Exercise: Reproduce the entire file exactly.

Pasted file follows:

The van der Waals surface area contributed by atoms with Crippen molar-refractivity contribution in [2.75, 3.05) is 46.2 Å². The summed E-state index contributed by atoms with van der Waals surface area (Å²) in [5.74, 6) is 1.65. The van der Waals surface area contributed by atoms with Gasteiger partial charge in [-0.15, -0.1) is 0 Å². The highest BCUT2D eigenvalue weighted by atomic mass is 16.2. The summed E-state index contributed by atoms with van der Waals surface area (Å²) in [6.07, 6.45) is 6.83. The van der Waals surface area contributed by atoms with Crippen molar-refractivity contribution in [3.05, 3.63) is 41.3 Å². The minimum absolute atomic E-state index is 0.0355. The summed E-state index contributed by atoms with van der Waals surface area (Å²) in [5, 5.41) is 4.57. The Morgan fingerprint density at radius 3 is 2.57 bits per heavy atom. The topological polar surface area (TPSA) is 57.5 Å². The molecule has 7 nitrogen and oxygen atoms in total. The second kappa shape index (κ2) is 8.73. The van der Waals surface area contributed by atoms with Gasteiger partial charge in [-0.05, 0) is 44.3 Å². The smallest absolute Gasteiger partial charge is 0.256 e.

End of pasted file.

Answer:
The van der Waals surface area contributed by atoms with Crippen molar-refractivity contribution in [2.75, 3.05) is 46.2 Å². The summed E-state index contributed by atoms with van der Waals surface area (Å²) in [5.74, 6) is 1.65. The van der Waals surface area contributed by atoms with Gasteiger partial charge in [-0.15, -0.1) is 0 Å². The highest BCUT2D eigenvalue weighted by atomic mass is 16.2. The summed E-state index contributed by atoms with van der Waals surface area (Å²) in [6.07, 6.45) is 6.83. The van der Waals surface area contributed by atoms with Crippen molar-refractivity contribution in [3.05, 3.63) is 41.3 Å². The minimum absolute atomic E-state index is 0.0355. The summed E-state index contributed by atoms with van der Waals surface area (Å²) in [5, 5.41) is 4.57. The Morgan fingerprint density at radius 3 is 2.57 bits per heavy atom. The topological polar surface area (TPSA) is 57.5 Å². The molecule has 7 nitrogen and oxygen atoms in total. The second kappa shape index (κ2) is 8.73. The van der Waals surface area contributed by atoms with Gasteiger partial charge in [-0.05, 0) is 44.3 Å². The smallest absolute Gasteiger partial charge is 0.256 e.